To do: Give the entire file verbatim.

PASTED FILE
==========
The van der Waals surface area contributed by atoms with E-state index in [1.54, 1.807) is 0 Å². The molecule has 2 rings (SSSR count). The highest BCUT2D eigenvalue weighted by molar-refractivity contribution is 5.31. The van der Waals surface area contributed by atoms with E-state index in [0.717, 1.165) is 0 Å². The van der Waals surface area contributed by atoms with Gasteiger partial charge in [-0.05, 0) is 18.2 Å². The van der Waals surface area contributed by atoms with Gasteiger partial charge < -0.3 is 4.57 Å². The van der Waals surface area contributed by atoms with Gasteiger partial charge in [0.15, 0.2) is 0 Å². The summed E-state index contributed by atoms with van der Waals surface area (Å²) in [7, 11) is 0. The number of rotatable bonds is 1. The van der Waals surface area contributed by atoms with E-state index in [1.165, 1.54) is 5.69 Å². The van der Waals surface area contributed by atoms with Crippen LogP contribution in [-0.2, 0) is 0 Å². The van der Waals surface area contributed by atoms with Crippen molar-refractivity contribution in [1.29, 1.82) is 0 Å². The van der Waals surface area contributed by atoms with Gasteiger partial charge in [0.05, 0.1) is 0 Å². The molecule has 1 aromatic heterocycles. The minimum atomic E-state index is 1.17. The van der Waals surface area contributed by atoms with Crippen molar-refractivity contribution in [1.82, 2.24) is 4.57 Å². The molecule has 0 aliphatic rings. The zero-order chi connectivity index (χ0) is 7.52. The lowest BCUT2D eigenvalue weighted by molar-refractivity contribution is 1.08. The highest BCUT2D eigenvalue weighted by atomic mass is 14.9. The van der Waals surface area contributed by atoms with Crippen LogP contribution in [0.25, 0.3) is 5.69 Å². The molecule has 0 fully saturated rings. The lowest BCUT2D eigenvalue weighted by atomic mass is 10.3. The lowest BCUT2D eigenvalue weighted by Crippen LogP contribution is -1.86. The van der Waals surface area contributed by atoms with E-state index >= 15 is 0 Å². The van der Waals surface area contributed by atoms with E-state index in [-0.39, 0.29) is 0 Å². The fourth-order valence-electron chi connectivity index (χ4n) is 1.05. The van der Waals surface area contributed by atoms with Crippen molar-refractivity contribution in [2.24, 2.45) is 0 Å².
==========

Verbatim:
The van der Waals surface area contributed by atoms with E-state index in [1.54, 1.807) is 0 Å². The molecule has 2 rings (SSSR count). The highest BCUT2D eigenvalue weighted by molar-refractivity contribution is 5.31. The van der Waals surface area contributed by atoms with E-state index in [0.717, 1.165) is 0 Å². The van der Waals surface area contributed by atoms with Gasteiger partial charge in [-0.05, 0) is 18.2 Å². The van der Waals surface area contributed by atoms with Gasteiger partial charge < -0.3 is 4.57 Å². The van der Waals surface area contributed by atoms with Gasteiger partial charge in [0.15, 0.2) is 0 Å². The summed E-state index contributed by atoms with van der Waals surface area (Å²) in [7, 11) is 0. The number of rotatable bonds is 1. The van der Waals surface area contributed by atoms with E-state index in [1.165, 1.54) is 5.69 Å². The van der Waals surface area contributed by atoms with Crippen LogP contribution in [-0.2, 0) is 0 Å². The van der Waals surface area contributed by atoms with Crippen molar-refractivity contribution in [1.29, 1.82) is 0 Å². The van der Waals surface area contributed by atoms with Gasteiger partial charge in [0.05, 0.1) is 0 Å². The molecule has 1 aromatic heterocycles. The minimum atomic E-state index is 1.17. The van der Waals surface area contributed by atoms with Crippen molar-refractivity contribution in [1.82, 2.24) is 4.57 Å². The molecule has 0 aliphatic rings. The zero-order chi connectivity index (χ0) is 7.52. The lowest BCUT2D eigenvalue weighted by molar-refractivity contribution is 1.08. The highest BCUT2D eigenvalue weighted by atomic mass is 14.9. The van der Waals surface area contributed by atoms with Crippen LogP contribution in [0.25, 0.3) is 5.69 Å². The molecule has 0 fully saturated rings. The lowest BCUT2D eigenvalue weighted by atomic mass is 10.3. The lowest BCUT2D eigenvalue weighted by Crippen LogP contribution is -1.86. The van der Waals surface area contributed by atoms with E-state index >= 15 is 0 Å². The van der Waals surface area contributed by atoms with E-state index in [-0.39, 0.29) is 0 Å². The fourth-order valence-electron chi connectivity index (χ4n) is 1.05. The van der Waals surface area contributed by atoms with Crippen molar-refractivity contribution in [2.24, 2.45) is 0 Å².